## Electromagnetic fieldsThis revised edition provides patient guidance in its clear and organized presentation of problems. It is rich in variety, large in number and provides very careful treatment of relativity. One outstanding feature is the inclusion of simple, standard examples demonstrated in different methods that will allow students to enhance and understand their calculating abilities. There are over 145 worked examples; virtually all of the standard problems are included. |

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Page 165

The subscript b appearing in (10-7), (10-8), and (10-10) reflects the fact that these

charge densities arise from the

they are usually referred to as the

The subscript b appearing in (10-7), (10-8), and (10-10) reflects the fact that these

charge densities arise from the

**bound charges**of the dielectric. Consequently,they are usually referred to as the

**bound charge**densities or the polarization ...Page 191

1Q-45 Find the total positive

Figure 10-8. 10-7 A sphere of radius a has a radial polarization given by P=ar"f

where a and n are constants and n > 0. Find the volume and surface densities of

...

1Q-45 Find the total positive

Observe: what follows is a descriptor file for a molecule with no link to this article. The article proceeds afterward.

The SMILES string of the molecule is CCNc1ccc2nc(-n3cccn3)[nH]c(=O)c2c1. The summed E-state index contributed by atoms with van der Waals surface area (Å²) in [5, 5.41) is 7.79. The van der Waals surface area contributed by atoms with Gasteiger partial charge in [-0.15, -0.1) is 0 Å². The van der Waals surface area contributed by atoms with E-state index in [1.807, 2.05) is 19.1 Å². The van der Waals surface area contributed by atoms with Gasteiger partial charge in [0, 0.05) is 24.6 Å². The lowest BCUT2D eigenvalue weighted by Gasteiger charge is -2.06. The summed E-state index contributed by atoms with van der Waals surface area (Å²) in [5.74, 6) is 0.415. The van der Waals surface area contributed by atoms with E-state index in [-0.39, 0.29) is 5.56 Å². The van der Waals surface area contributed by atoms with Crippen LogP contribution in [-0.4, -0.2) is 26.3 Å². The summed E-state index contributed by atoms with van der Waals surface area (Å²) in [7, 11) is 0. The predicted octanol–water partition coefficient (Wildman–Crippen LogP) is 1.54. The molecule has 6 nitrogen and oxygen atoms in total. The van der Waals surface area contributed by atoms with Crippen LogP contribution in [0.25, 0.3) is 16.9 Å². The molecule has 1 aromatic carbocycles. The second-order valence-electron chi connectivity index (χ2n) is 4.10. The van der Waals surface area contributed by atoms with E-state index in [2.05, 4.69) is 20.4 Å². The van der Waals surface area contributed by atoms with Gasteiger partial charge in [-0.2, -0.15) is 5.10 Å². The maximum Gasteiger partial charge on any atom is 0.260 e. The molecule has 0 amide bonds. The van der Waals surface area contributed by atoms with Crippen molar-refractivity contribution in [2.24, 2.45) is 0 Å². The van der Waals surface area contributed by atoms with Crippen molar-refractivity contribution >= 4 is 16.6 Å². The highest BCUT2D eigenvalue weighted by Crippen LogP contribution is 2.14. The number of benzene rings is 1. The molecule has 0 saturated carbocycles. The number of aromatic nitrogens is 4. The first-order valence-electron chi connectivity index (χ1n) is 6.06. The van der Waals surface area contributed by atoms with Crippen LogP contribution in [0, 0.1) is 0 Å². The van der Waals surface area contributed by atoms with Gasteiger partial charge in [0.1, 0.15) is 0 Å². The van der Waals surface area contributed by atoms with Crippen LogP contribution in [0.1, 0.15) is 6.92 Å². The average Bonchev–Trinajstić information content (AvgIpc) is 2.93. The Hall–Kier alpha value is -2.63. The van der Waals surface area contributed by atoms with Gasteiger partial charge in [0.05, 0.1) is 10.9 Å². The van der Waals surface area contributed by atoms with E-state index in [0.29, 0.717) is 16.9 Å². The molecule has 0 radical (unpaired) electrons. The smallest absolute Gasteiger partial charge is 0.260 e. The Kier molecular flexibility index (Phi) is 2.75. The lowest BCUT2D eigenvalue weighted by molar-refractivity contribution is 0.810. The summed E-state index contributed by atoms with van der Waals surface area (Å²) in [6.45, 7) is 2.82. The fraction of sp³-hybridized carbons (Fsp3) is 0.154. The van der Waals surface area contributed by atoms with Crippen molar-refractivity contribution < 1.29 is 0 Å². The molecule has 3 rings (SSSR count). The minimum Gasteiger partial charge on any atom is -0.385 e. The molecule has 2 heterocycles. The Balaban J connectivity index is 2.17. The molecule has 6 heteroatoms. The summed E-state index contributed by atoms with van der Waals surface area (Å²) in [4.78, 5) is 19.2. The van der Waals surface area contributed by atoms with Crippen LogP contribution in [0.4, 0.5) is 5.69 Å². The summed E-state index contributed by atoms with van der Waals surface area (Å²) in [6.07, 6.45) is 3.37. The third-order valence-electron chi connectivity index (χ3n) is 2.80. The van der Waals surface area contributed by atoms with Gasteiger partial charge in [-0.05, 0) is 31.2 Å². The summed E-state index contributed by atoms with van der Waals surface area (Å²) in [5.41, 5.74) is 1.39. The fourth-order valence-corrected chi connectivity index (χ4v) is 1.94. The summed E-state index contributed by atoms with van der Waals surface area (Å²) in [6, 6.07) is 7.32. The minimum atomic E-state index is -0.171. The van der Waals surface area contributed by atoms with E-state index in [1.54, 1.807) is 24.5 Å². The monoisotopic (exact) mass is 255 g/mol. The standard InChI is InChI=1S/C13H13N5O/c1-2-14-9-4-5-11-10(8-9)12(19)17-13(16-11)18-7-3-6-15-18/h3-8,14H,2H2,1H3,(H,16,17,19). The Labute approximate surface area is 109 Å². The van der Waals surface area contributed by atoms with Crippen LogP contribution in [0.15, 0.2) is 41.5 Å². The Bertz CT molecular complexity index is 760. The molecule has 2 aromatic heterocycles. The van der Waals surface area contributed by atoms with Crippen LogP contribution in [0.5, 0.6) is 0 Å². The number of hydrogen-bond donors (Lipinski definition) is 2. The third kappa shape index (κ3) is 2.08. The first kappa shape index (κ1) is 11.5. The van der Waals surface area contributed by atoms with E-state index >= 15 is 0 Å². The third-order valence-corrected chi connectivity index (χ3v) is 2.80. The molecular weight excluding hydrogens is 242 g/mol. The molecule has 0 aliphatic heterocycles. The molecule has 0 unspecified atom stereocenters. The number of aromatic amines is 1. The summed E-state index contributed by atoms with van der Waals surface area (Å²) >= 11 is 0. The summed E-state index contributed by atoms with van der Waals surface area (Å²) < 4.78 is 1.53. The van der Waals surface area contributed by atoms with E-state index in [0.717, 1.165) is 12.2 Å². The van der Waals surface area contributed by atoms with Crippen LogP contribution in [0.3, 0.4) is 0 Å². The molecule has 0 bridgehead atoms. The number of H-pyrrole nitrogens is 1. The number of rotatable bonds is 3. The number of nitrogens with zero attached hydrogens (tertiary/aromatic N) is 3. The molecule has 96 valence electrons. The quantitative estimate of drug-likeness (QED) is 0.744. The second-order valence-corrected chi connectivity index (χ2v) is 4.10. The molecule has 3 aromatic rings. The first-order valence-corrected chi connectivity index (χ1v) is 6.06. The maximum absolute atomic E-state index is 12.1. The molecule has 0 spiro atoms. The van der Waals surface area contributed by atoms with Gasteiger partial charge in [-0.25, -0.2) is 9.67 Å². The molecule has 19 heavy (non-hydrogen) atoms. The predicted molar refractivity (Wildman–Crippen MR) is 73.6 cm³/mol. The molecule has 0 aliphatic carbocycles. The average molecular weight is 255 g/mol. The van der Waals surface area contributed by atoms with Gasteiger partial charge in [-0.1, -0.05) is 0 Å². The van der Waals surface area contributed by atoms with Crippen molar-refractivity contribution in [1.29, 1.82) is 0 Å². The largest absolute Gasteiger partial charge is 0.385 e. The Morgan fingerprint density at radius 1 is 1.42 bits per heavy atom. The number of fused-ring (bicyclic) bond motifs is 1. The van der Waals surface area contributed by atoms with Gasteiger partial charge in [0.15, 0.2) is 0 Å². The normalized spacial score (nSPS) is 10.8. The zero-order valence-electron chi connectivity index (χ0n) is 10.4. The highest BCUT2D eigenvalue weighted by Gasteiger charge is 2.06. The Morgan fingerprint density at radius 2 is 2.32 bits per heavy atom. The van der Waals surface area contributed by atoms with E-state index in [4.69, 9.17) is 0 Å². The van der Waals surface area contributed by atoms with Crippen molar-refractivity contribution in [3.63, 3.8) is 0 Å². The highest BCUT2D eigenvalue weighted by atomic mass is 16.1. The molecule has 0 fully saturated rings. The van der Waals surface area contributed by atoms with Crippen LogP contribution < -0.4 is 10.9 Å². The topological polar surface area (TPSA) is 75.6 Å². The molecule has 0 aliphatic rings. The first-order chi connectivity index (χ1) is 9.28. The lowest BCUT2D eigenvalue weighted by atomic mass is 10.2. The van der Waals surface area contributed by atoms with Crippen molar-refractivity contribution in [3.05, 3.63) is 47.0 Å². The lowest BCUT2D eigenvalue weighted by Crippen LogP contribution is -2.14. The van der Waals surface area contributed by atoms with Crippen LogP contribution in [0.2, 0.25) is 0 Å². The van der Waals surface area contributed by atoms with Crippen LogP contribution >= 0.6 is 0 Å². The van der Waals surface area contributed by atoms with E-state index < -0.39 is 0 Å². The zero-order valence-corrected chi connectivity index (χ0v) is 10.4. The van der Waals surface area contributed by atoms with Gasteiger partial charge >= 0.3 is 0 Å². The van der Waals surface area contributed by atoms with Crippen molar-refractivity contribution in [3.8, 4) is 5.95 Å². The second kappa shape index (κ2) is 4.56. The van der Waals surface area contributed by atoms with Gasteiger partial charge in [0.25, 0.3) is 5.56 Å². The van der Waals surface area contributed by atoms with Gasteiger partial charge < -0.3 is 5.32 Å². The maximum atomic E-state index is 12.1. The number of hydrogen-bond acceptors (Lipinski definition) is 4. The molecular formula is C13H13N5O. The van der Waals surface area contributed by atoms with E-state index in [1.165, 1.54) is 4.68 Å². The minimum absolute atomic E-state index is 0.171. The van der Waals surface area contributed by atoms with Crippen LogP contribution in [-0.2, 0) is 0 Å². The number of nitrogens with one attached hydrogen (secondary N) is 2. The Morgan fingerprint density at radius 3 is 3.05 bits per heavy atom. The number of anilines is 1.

**bound charge**of the uniformly polarized sphere ofFigure 10-8. 10-7 A sphere of radius a has a radial polarization given by P=ar"f

where a and n are constants and n > 0. Find the volume and surface densities of

...

Page 233

We begin with the

polarizing a material, the

Section 10-1, so that we can define a

...

We begin with the

**bound charge**whose density is pb. Now in the process ofpolarizing a material, the

**bound charges**will generally be moving, as we saw inSection 10-1, so that we can define a

**bound charge**current density Jfc. Since the...

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angle assume axis becomes bound charge boundary conditions bounding surface calculate capacitance charge density charge distribution charge q circuit conductor consider const constant corresponding Coulomb's law cross section current density current element curve cylinder defined dielectric direction displacement distance electric field electromagnetic electrostatic energy equal equipotential evaluate example Exercise expression field point flux force free charge free currents frequency function given illustrated in Figure induction infinitely long integral integrand Laplace's equation line charge located Lorentz Lorentz transformation magnitude material Maxwell's equations molecule normal components obtained origin particle perpendicular plane wave point charge polarized position vector potential difference propagation properties quadrupole quantities radiation region relation result satisfy scalar potential shown in Figure situation solenoid spherical substitute surface current surface integral tangential components total charge unit vacuum vector potential velocity volume write written xy plane zero